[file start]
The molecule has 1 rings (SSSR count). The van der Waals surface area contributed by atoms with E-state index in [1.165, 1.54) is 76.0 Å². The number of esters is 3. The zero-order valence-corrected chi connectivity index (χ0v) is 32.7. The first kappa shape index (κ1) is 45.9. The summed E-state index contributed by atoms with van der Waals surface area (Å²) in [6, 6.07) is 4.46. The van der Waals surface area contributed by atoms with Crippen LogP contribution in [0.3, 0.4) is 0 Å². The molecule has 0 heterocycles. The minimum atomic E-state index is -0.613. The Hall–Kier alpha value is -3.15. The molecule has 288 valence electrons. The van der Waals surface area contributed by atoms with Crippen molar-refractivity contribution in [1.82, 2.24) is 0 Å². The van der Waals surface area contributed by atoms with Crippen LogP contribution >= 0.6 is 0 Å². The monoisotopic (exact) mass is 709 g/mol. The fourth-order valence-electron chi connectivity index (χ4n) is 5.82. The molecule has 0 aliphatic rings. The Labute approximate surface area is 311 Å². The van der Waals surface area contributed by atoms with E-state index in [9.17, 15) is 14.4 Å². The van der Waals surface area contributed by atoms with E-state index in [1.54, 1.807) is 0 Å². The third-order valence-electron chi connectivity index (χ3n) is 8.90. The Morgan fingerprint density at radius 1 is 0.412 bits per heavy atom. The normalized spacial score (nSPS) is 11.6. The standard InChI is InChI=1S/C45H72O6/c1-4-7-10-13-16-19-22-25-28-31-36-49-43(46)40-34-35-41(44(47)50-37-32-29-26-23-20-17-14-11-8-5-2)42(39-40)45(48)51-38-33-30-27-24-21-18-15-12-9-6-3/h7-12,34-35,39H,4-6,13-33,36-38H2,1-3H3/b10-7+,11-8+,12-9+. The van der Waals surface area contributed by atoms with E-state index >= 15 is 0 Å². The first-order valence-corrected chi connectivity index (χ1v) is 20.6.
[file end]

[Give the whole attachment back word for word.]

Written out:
The molecule has 1 rings (SSSR count). The van der Waals surface area contributed by atoms with E-state index in [1.165, 1.54) is 76.0 Å². The number of esters is 3. The zero-order valence-corrected chi connectivity index (χ0v) is 32.7. The first kappa shape index (κ1) is 45.9. The summed E-state index contributed by atoms with van der Waals surface area (Å²) in [6, 6.07) is 4.46. The van der Waals surface area contributed by atoms with Crippen LogP contribution in [0.3, 0.4) is 0 Å². The molecule has 0 heterocycles. The minimum atomic E-state index is -0.613. The Hall–Kier alpha value is -3.15. The molecule has 288 valence electrons. The van der Waals surface area contributed by atoms with Crippen molar-refractivity contribution in [1.82, 2.24) is 0 Å². The van der Waals surface area contributed by atoms with Crippen LogP contribution >= 0.6 is 0 Å². The monoisotopic (exact) mass is 709 g/mol. The fourth-order valence-electron chi connectivity index (χ4n) is 5.82. The molecule has 0 aliphatic rings. The Labute approximate surface area is 311 Å². The van der Waals surface area contributed by atoms with E-state index in [9.17, 15) is 14.4 Å². The van der Waals surface area contributed by atoms with E-state index in [1.54, 1.807) is 0 Å². The third-order valence-electron chi connectivity index (χ3n) is 8.90. The Morgan fingerprint density at radius 1 is 0.412 bits per heavy atom. The normalized spacial score (nSPS) is 11.6. The standard InChI is InChI=1S/C45H72O6/c1-4-7-10-13-16-19-22-25-28-31-36-49-43(46)40-34-35-41(44(47)50-37-32-29-26-23-20-17-14-11-8-5-2)42(39-40)45(48)51-38-33-30-27-24-21-18-15-12-9-6-3/h7-12,34-35,39H,4-6,13-33,36-38H2,1-3H3/b10-7+,11-8+,12-9+. The van der Waals surface area contributed by atoms with E-state index >= 15 is 0 Å². The first-order valence-corrected chi connectivity index (χ1v) is 20.6.